Austin City Limits Festival celebrates 10th anniversary


A crowd cheers for The Sword on Friday, October 8, 2010 at ACL. This year will be the tenth annual festival.

Photo Credit: Shannon Kintner | Daily Texan Staff

The sweaty, three-day, five stage, 130-band extravaganza that is the Austin City Limits Music Festival celebrates its 10-year anniversary this weekend.

The festival has taken the ACL name places Ed Bailey, ACL’s vice president of brand development, never envisioned. Twelve years ago, he sat down with the KLRU staff and its board of directors to expand the brand beyond the long-running public television series. Never did he imagine that during the next 10 years, the festival would have hosted performers such as Spoon, Pixies, The Strokes, Edward Sharpe and the Magnetic Zeros, Dave Matthews Band, Coldplay, Bjork and Kanye West.

“Ten short years ago, all you had was the television taping six floors up in the communications building in the University of Texas,” Bailey said. “Amazingly, all this came just from that.”

The non-profit KLRU wanted to create a festival that would add another dimension to the ACL live music experience while staying true to the show’s vision. The vision is, in Bailey’s words, “to create a space where bands just let loose with their fans.”

To create this, KLRU outsourced production of the festival to a group of business partners that would eventually become C3 Presents, the music industry powerhouse that’s also responsible for Lollapalooza.

“There was no long-term deal; it was all, ‘Let’s go do it,’” Bailey said. “‘Let’s try to make it stand for what the TV show has always represented. Let’s take what we could do in a year’s worth of television shows and do it in a weekend.’”

Within a span of three or four months Charlie Jones and Charles Attal, the future co-founders of C3 Presents, developed a two-day festival with five stages and 67 bands. One-day passes were $25. Organizers had expected between 20,000 and 30,000 to attend, but 42,000 people showed up on that first Saturday in 2002. The first festival, which featured an array of artists from Gillian Welch to String Cheese Incident, set a precedent of eclectic line-ups that the festival has kept as its popularity has grown during the last 10 years. Some highlights of the decade include Pixies in 2004, Coldplay in 2005 — the dustiest year in the festival’s history, Dave Matthews Band in 2009 and the Flaming Lips’ infamous bubble entrance last year. This year’s festival features less well-known groups Reptar and AWOLNATION, as well as international superstars such as Stevie Wonder.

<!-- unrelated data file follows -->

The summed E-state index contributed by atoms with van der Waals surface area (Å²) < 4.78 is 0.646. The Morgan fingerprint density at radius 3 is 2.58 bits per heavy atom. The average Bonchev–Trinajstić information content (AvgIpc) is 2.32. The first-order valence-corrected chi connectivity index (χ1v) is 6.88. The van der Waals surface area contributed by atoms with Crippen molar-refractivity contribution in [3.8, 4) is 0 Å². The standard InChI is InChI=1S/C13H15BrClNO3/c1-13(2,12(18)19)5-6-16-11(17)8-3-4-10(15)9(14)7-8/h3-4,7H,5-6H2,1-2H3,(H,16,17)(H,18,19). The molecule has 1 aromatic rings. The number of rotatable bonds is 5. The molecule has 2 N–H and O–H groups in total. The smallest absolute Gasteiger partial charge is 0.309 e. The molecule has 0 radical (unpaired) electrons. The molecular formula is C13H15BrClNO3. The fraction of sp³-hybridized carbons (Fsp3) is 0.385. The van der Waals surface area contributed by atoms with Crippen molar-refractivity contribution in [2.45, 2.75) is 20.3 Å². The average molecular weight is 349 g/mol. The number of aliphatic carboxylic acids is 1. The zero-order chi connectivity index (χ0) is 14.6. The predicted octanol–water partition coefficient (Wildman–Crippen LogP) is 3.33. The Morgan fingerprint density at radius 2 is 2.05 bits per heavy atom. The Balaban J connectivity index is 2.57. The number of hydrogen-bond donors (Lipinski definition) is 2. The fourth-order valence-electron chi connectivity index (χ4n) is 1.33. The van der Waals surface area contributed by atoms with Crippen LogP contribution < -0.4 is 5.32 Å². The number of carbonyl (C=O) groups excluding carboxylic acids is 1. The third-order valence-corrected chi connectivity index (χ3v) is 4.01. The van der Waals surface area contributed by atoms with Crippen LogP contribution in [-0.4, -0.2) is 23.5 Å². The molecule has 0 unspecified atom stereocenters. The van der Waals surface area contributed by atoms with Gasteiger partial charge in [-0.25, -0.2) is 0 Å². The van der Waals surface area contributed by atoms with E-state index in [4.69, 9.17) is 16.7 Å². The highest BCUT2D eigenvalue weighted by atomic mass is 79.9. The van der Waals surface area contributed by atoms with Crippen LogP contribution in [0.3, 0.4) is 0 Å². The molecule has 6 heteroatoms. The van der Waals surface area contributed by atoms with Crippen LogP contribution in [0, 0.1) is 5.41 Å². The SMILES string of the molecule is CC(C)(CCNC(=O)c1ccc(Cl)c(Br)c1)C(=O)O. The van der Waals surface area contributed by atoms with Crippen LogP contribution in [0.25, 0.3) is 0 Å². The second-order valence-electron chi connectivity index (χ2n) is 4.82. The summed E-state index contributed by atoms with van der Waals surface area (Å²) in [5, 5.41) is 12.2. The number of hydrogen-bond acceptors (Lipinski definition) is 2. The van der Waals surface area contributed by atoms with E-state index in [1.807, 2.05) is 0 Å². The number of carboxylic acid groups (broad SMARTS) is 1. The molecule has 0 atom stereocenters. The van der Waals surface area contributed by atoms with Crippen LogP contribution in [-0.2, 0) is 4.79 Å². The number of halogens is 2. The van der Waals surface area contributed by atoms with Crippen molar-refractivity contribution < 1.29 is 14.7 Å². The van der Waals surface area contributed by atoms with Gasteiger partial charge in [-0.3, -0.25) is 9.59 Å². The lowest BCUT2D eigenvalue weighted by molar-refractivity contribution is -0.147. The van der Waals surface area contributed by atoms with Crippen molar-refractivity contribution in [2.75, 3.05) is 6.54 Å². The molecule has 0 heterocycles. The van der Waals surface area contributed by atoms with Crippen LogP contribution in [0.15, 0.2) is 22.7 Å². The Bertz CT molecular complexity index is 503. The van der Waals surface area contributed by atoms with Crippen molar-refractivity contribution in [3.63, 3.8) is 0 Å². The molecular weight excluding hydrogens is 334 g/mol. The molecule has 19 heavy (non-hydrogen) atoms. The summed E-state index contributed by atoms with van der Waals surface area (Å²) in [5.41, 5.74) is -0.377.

After a record 75,000 people attended on the Saturday in 2004, promoters lowered the festival’s maximum capacity at the request of surrounding neighborhood associations. A new contract last year with the City of Austin authorized C3 Presents to sell up to 75,000 tickets, and attendance last year was around 70,000 each day.

Bailey said the reputation of the ACL television show helped contribute to the success of that first festival. Now that the festival is an established destination, it brings major bands to the television show that might not otherwise have made the trip. In past years, Pearl Jam, My Morning Jacket, Wilco and The National have all doubled dipped, performing for both the festival and the show, and this year Austin City Limits Live will be taping Coldplay, Arcade Fire, Randy Newman, The Head and the Heart, and Gomez over the festival weekend.
Looking forward, ACL must continue to adapt by making content of the festival and television show directly accessible from computers and phones, Bailey said.

Last year, a number of performances at the festival were made available for live streaming for the first time. This weekend, C3 Presents is making 35 performances available for live streaming through the online magazine “Spacelab.”

“The business models of the record industry and the business models of television have changed so radically that if Austin City Limits is going to be in the conversation 10 years from now, we’re going to have to do a massive amount of change,” Bailey said.